For your first question:

It is said that TQFTs have vanishing Hamiltonians $\mathcal{H}$. Firstly, I would like to ask:

Why is this so?

It's because in a Schwarz-type topological field theory, there is no preferred notion of time...some you have time re-parametrization invariance as a symmetry. Well, to be strictly honest, the metric *doesn't even appear* in their Lagrangians...usually it's just several differential forms (not their time derivatives) wedged together.

Hence they don't depend on any choice of time coordinate.

Really, they boil down to computing topological invariants of some sort. That makes them easier to handle :)

What does one mean by "nontrivial dynamics/propagation" (as mentioned in the Wikipedia article)?

Great question! I asked that myself when I started learning this stuff.

The Wikipedia article on TQFT is misleading a bit, they are handwavy-ily implying "Since $H=0$, and quantum theory has its time evolution determined by the operator $\exp(-\mathrm{i}\delta t\,H)|\psi(t,x)\rangle = |\psi(t+\delta t, x)\rangle$, then obviously trying to do that here won't work."

(Note that $\exp(h\mathrm{d}/\mathrm{d}x)f(x)=f(x+h)$ is precisely the Taylor series about $x$.)

That's kind of vacuous. For topological quantum field theories, we *aren't interested* in that question. We're interested in *what sort of topological invariants* the field theory gives us.

Basically, the result from the partition function for a topological field theory *doesn't* depend on anything other than the topology of the domain of integration.

# References

- R. K. Kaul, T. R. Govindarajan, P. Ramadevi, "Schwarz Type Topological Quantum Field Theories." Eprint arXiv:hep-th/0504100
- Danny Birmingham, et al., "Geometry and Quantization of Topological Field Theories". Preprint
- Albert Schwarz, "Topological Quantum Field Theory." Eprint arXiv:hep-th/0011260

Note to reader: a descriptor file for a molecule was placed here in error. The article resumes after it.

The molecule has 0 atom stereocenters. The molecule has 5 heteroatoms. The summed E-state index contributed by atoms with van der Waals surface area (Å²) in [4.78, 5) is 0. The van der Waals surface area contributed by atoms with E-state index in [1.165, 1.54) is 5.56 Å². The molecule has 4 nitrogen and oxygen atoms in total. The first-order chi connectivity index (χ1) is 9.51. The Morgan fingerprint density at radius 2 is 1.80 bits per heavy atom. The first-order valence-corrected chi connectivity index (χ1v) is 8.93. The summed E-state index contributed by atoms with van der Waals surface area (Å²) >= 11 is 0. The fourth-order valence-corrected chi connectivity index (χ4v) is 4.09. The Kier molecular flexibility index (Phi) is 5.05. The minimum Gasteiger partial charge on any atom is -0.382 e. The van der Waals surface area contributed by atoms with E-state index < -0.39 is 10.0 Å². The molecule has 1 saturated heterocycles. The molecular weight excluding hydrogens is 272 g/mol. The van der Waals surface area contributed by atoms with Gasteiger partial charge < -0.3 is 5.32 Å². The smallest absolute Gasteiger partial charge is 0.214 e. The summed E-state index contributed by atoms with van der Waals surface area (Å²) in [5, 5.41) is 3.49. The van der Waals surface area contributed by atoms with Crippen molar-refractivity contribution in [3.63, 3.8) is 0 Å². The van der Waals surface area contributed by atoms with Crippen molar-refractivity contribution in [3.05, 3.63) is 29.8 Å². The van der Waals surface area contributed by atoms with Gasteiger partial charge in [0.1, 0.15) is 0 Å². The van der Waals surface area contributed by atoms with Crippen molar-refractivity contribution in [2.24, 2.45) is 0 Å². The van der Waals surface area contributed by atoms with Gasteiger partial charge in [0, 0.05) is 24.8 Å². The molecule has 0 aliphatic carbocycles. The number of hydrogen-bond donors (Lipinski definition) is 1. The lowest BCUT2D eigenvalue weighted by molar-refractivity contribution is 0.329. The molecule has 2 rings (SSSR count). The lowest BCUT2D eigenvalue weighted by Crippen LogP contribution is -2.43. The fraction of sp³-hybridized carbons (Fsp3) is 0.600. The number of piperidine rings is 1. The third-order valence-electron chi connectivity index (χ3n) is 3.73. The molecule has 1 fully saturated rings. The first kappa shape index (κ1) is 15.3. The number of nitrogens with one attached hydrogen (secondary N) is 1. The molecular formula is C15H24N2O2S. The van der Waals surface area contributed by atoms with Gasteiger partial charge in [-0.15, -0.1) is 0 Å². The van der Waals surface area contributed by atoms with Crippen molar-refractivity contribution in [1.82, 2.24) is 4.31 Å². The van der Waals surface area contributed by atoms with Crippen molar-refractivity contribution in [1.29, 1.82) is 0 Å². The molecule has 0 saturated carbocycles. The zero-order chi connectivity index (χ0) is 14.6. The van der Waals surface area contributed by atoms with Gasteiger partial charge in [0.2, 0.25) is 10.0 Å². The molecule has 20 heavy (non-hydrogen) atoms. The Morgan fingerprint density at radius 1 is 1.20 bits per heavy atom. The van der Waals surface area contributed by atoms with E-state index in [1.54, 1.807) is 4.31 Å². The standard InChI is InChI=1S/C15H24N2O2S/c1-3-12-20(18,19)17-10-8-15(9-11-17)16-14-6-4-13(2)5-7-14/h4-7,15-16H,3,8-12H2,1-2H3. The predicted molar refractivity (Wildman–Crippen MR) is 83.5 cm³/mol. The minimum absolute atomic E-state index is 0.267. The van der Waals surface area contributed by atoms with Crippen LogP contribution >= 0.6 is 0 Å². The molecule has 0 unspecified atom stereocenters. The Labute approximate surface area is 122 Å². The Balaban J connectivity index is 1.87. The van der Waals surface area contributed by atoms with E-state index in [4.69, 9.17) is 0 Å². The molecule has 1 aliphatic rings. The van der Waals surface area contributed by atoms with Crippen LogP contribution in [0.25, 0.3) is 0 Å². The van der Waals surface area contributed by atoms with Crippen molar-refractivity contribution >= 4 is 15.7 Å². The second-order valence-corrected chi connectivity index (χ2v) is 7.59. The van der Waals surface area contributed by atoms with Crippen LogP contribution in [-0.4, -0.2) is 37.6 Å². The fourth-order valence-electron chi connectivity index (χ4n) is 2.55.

## Addendum

I would also like to note when considering a parametrization-invariant system, $t$ acts (usually) as a coordinate and not as "proper time".

(Caveat: for the parametrized Newtonian particle, or any parametrized Newtonian system, these two coincide *usually*. Also, when time transforms "like a connection" instead of a scalar, the Hamiltonian constraint is whack.)

When $\tau$ is the parameter describing the position of the particle along its trajectory, the Hamiltonian operator is

$$\hat{H}\psi = i\hbar\frac{\partial}{\partial\tau}\psi=0.$$

**Exercise.** Consider the (special) relativistic particle. Its action is
$$S = -m\int^{\tau_{2}}_{\tau_{1}}\sqrt{-\dot{x}^{2}}\,\mathrm{d}\tau$$
where
$$\dot{x}^{2}=\eta_{\alpha\beta}\frac{\mathrm{d}x^{\alpha}}{\mathrm{d}\tau}\frac{\mathrm{d}x^{\beta}}{\mathrm{d}\tau}.$$
Prove:

This action is reparametrization-invariant: $\tau\to f(\tau)$

Find the canonical momenta. Prove it obeys the mass-shell constraint.

Find the Hamiltonian. Prove it is a constraint. Also prove it is a multiple of the mass-shell constraint.

Prove the Dirac quantized Hamiltonian constraint is precisely the Klein-Gordon equation.

*Remark.* Not all systems with a Hamiltonian constraint can be "decoupled" like this, i.e., are equivalent to an unconstrained system with interesting dynamics. It "seems like" we can't do this trick with General Relativity. See, e.g., C.G. Torre, "Is General Relativity an 'Already Parametrized' Theory?" *Phys.Rev.D* **46** (1993) 3231-3234; arXiv:hep-th/9204014. (End of Remark)